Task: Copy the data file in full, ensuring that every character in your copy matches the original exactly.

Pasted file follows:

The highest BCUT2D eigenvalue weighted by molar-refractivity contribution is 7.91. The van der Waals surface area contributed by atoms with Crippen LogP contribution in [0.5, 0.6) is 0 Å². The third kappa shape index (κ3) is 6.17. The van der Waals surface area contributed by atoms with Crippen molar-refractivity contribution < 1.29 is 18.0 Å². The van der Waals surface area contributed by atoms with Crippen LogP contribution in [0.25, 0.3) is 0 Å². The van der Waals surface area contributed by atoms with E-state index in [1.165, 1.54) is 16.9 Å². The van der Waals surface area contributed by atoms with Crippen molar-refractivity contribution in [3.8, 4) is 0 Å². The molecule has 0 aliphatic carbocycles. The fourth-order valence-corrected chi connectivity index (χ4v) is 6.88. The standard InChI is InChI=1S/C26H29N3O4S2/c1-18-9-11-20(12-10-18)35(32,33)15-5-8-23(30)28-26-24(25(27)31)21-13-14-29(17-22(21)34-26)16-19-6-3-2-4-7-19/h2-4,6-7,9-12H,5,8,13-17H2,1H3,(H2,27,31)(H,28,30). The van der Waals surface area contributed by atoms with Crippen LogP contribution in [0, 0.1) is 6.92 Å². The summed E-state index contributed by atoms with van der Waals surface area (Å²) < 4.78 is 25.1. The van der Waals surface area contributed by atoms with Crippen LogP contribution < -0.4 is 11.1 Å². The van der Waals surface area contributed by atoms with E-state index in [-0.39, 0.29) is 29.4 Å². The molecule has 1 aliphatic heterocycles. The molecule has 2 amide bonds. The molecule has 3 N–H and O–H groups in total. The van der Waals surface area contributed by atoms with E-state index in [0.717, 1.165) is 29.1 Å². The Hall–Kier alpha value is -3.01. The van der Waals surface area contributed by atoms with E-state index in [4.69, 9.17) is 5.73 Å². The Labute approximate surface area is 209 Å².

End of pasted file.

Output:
The highest BCUT2D eigenvalue weighted by molar-refractivity contribution is 7.91. The van der Waals surface area contributed by atoms with Crippen LogP contribution in [0.5, 0.6) is 0 Å². The third kappa shape index (κ3) is 6.17. The van der Waals surface area contributed by atoms with Crippen molar-refractivity contribution < 1.29 is 18.0 Å². The van der Waals surface area contributed by atoms with Crippen LogP contribution in [0.25, 0.3) is 0 Å². The van der Waals surface area contributed by atoms with E-state index in [1.165, 1.54) is 16.9 Å². The van der Waals surface area contributed by atoms with Crippen molar-refractivity contribution in [3.8, 4) is 0 Å². The molecule has 0 aliphatic carbocycles. The fourth-order valence-corrected chi connectivity index (χ4v) is 6.88. The standard InChI is InChI=1S/C26H29N3O4S2/c1-18-9-11-20(12-10-18)35(32,33)15-5-8-23(30)28-26-24(25(27)31)21-13-14-29(17-22(21)34-26)16-19-6-3-2-4-7-19/h2-4,6-7,9-12H,5,8,13-17H2,1H3,(H2,27,31)(H,28,30). The van der Waals surface area contributed by atoms with Crippen LogP contribution in [0, 0.1) is 6.92 Å². The summed E-state index contributed by atoms with van der Waals surface area (Å²) < 4.78 is 25.1. The van der Waals surface area contributed by atoms with Crippen LogP contribution < -0.4 is 11.1 Å². The van der Waals surface area contributed by atoms with E-state index in [-0.39, 0.29) is 29.4 Å². The molecule has 1 aliphatic heterocycles. The molecule has 2 amide bonds. The molecule has 3 N–H and O–H groups in total. The van der Waals surface area contributed by atoms with E-state index in [0.717, 1.165) is 29.1 Å². The Hall–Kier alpha value is -3.01. The van der Waals surface area contributed by atoms with E-state index in [4.69, 9.17) is 5.73 Å². The Labute approximate surface area is 209 Å².